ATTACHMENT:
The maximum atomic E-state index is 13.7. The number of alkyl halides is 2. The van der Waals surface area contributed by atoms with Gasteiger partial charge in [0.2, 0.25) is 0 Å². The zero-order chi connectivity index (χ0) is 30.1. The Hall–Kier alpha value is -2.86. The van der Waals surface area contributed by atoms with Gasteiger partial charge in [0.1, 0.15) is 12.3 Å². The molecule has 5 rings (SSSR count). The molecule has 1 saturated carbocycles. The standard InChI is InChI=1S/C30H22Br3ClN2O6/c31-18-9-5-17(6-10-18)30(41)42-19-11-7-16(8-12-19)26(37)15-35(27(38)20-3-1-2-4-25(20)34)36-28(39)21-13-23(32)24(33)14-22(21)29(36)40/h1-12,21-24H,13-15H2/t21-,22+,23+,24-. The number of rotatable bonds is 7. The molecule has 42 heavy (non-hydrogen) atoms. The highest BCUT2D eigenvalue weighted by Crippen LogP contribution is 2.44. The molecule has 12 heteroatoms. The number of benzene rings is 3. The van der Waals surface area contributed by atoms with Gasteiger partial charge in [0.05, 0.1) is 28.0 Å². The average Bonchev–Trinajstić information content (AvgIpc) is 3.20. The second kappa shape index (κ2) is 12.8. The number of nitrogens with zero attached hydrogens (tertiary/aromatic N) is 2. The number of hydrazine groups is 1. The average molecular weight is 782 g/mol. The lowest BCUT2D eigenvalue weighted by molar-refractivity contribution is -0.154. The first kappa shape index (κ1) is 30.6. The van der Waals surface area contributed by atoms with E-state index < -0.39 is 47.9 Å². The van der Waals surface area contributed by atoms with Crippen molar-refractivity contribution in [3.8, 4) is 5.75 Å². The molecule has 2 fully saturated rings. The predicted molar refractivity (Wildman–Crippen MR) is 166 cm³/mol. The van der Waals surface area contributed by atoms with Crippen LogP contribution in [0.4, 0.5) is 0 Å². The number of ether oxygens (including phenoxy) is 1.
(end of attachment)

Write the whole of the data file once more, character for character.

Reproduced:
The maximum atomic E-state index is 13.7. The number of alkyl halides is 2. The van der Waals surface area contributed by atoms with Gasteiger partial charge in [0.2, 0.25) is 0 Å². The zero-order chi connectivity index (χ0) is 30.1. The Hall–Kier alpha value is -2.86. The van der Waals surface area contributed by atoms with Gasteiger partial charge in [0.1, 0.15) is 12.3 Å². The molecule has 5 rings (SSSR count). The molecule has 1 saturated carbocycles. The standard InChI is InChI=1S/C30H22Br3ClN2O6/c31-18-9-5-17(6-10-18)30(41)42-19-11-7-16(8-12-19)26(37)15-35(27(38)20-3-1-2-4-25(20)34)36-28(39)21-13-23(32)24(33)14-22(21)29(36)40/h1-12,21-24H,13-15H2/t21-,22+,23+,24-. The number of rotatable bonds is 7. The molecule has 42 heavy (non-hydrogen) atoms. The highest BCUT2D eigenvalue weighted by Crippen LogP contribution is 2.44. The molecule has 12 heteroatoms. The number of benzene rings is 3. The van der Waals surface area contributed by atoms with Gasteiger partial charge in [0.05, 0.1) is 28.0 Å². The average Bonchev–Trinajstić information content (AvgIpc) is 3.20. The second kappa shape index (κ2) is 12.8. The number of nitrogens with zero attached hydrogens (tertiary/aromatic N) is 2. The number of hydrazine groups is 1. The average molecular weight is 782 g/mol. The lowest BCUT2D eigenvalue weighted by molar-refractivity contribution is -0.154. The first kappa shape index (κ1) is 30.6. The van der Waals surface area contributed by atoms with E-state index < -0.39 is 47.9 Å². The van der Waals surface area contributed by atoms with Crippen molar-refractivity contribution in [3.8, 4) is 5.75 Å². The molecule has 2 fully saturated rings. The predicted molar refractivity (Wildman–Crippen MR) is 166 cm³/mol. The van der Waals surface area contributed by atoms with Crippen LogP contribution in [0.4, 0.5) is 0 Å². The number of ether oxygens (including phenoxy) is 1.